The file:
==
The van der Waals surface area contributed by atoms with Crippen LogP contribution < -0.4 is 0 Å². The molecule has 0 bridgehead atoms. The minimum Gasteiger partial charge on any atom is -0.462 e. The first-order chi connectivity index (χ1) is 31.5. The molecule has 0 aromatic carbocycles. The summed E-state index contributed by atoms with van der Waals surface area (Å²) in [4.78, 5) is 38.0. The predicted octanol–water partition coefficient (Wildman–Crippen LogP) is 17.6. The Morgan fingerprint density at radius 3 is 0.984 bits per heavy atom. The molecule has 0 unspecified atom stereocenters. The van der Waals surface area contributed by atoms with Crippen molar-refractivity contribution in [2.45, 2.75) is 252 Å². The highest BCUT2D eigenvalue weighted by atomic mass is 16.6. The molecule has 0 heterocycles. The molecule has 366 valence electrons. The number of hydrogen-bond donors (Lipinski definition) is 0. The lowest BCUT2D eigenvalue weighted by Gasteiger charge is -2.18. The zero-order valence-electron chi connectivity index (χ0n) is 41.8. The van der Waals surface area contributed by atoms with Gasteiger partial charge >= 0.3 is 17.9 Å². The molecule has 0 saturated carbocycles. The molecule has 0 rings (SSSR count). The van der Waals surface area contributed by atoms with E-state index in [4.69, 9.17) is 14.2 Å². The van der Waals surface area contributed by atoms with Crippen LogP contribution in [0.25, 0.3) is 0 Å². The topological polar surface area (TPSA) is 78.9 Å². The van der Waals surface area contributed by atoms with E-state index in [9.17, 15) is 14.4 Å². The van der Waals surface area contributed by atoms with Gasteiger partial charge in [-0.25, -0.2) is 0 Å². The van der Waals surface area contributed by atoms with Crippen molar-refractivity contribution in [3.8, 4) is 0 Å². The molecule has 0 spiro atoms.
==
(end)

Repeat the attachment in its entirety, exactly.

The van der Waals surface area contributed by atoms with Crippen LogP contribution < -0.4 is 0 Å². The molecule has 0 bridgehead atoms. The minimum Gasteiger partial charge on any atom is -0.462 e. The first-order chi connectivity index (χ1) is 31.5. The molecule has 0 aromatic carbocycles. The summed E-state index contributed by atoms with van der Waals surface area (Å²) in [4.78, 5) is 38.0. The predicted octanol–water partition coefficient (Wildman–Crippen LogP) is 17.6. The Morgan fingerprint density at radius 3 is 0.984 bits per heavy atom. The molecule has 0 unspecified atom stereocenters. The van der Waals surface area contributed by atoms with Crippen molar-refractivity contribution in [2.45, 2.75) is 252 Å². The highest BCUT2D eigenvalue weighted by atomic mass is 16.6. The molecule has 0 heterocycles. The molecule has 366 valence electrons. The number of hydrogen-bond donors (Lipinski definition) is 0. The lowest BCUT2D eigenvalue weighted by Gasteiger charge is -2.18. The zero-order valence-electron chi connectivity index (χ0n) is 41.8. The van der Waals surface area contributed by atoms with Gasteiger partial charge >= 0.3 is 17.9 Å². The molecule has 0 saturated carbocycles. The molecule has 0 rings (SSSR count). The van der Waals surface area contributed by atoms with E-state index in [4.69, 9.17) is 14.2 Å². The van der Waals surface area contributed by atoms with Crippen LogP contribution in [0.25, 0.3) is 0 Å². The topological polar surface area (TPSA) is 78.9 Å². The van der Waals surface area contributed by atoms with E-state index in [9.17, 15) is 14.4 Å². The van der Waals surface area contributed by atoms with Gasteiger partial charge in [-0.25, -0.2) is 0 Å². The van der Waals surface area contributed by atoms with Crippen molar-refractivity contribution in [3.8, 4) is 0 Å². The molecule has 0 spiro atoms.